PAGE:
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User focused evaluation: Feedback on research capacity building webinars

A presentation given at the deferred UCT 2015 Teaching and Learning Conference held at UCT on 30 March 2016. This presentation briefly outlines some of the evaluation work conducted on ROER4D’s research capacity building webinars, focusing on the first 12-webinar series conducted in 2014.

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User focused evaluation: Feedback on research capacity building webinars

  1. 1. Sarah Goodier ROER4D Evaluation Advisor UCT Teaching & Learning Conference 30 March 2016 User focused evaluation: Feedback on research capacity building webinars 3/30/20161
  2. 2. Outline  The project being evaluated: ROER4D  The evaluation work: what & how  The key evaluation question  Findings  Recommendations & next steps  Lessons learnt
  3. 3. THE ROER4D PROJECT
  4. 4. in the Global South  In what ways, and under what circumstances can the adoption of OER address the increasing demand for accessible, relevant, high-quality and affordable education and what is its impact in the Global South? Research on Open Educational Resources for Development http://roer4d.org/
  5. 5. ROER4D has 86 researchers across 18 sub-projects in 26 countries across 16 time zones
  6. 6. EVALUATING ROER4D
  7. 7. 1. Build an empirical knowledge base on the use and impact of OER in education 2. Develop the capacity of OER researchers 3. Build a network of OER scholars 4. Communicate research to inform education policy and practice 5. Curate output as open content ROER4D Key Evaluation Areas EVALUATION Using the utilization focused evaluation (UFE) framework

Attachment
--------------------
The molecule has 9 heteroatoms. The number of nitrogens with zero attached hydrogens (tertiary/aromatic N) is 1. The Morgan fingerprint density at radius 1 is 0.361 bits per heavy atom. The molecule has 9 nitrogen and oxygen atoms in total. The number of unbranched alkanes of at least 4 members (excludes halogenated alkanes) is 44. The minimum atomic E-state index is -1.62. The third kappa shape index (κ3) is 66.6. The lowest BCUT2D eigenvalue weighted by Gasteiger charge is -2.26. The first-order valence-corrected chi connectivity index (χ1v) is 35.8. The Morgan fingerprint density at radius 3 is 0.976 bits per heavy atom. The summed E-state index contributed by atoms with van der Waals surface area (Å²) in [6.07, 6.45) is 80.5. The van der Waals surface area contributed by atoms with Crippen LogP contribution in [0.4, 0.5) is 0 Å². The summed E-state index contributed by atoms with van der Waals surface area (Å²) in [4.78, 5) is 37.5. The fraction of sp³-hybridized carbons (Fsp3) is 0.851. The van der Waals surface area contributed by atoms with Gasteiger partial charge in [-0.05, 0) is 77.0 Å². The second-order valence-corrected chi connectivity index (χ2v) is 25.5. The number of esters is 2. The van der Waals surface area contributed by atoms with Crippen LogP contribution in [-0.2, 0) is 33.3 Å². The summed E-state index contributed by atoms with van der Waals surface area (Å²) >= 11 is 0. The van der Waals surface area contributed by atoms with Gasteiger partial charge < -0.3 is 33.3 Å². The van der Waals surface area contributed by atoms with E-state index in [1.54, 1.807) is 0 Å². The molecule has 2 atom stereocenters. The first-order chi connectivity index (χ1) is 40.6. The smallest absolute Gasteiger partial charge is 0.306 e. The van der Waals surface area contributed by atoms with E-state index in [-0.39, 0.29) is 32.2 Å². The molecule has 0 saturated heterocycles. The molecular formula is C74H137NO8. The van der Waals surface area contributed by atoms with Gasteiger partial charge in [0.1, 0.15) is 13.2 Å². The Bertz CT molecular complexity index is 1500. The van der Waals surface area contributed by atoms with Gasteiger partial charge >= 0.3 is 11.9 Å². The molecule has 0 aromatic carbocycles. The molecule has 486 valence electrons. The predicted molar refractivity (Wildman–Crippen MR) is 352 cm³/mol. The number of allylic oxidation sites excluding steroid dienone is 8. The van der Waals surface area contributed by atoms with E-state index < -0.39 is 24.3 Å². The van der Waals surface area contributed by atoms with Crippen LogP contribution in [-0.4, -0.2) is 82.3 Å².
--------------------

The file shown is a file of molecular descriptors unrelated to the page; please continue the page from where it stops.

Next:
8. 8. What is utilization focused evaluation (UFE) UFE is centered around intended use by intended users - What do the users (key stakeholders) want to know? - How will answers to the evaluation questions potentially help to improve the project?
  9. 9. UFE in 12 steps: Steps are iterative, not linear Utilization Focused Evaluation Framework (Adapted from Ramirez & Brodhead, 2013)
  10. 10. 1. Build an empirical knowledge base on the use and impact of OER in education 2. Develop the capacity of OER researchers 3. Build a network of OER scholars 4. Communicate research to inform education policy and practice 5. Curate output as open content ROER4D Key Evaluation Areas Webinars
  11. 11. Webinar evaluation timeline 2014 series (Feb – Oct) 2015 (Feb – July) Evaluation Data presented today This 12-session series focused on the harmonisation of survey questions that were to be used across the different ROER4D sub-projects Iterative evaluation work during this series of webinars
  12. 12. Key Evaluation Question  To what extent have ROER4D Network Hub webinars been a mechanism to potentially grow the research capacity of researchers working on the ROER4D project? [Has the process worked & how can we improve it?]
  13. 13.  To answer the question, focused on: ◦ Recorded attendance (taken at each webinars) ◦ Survey results of the sub-project researchers regarding the webinars (sent after the completion of the webinar series)
  14. 14. FINDINGS
  15. 15. 2014 Session Attendance • Overall, the trend was a decrease in attendance over the course of the sessions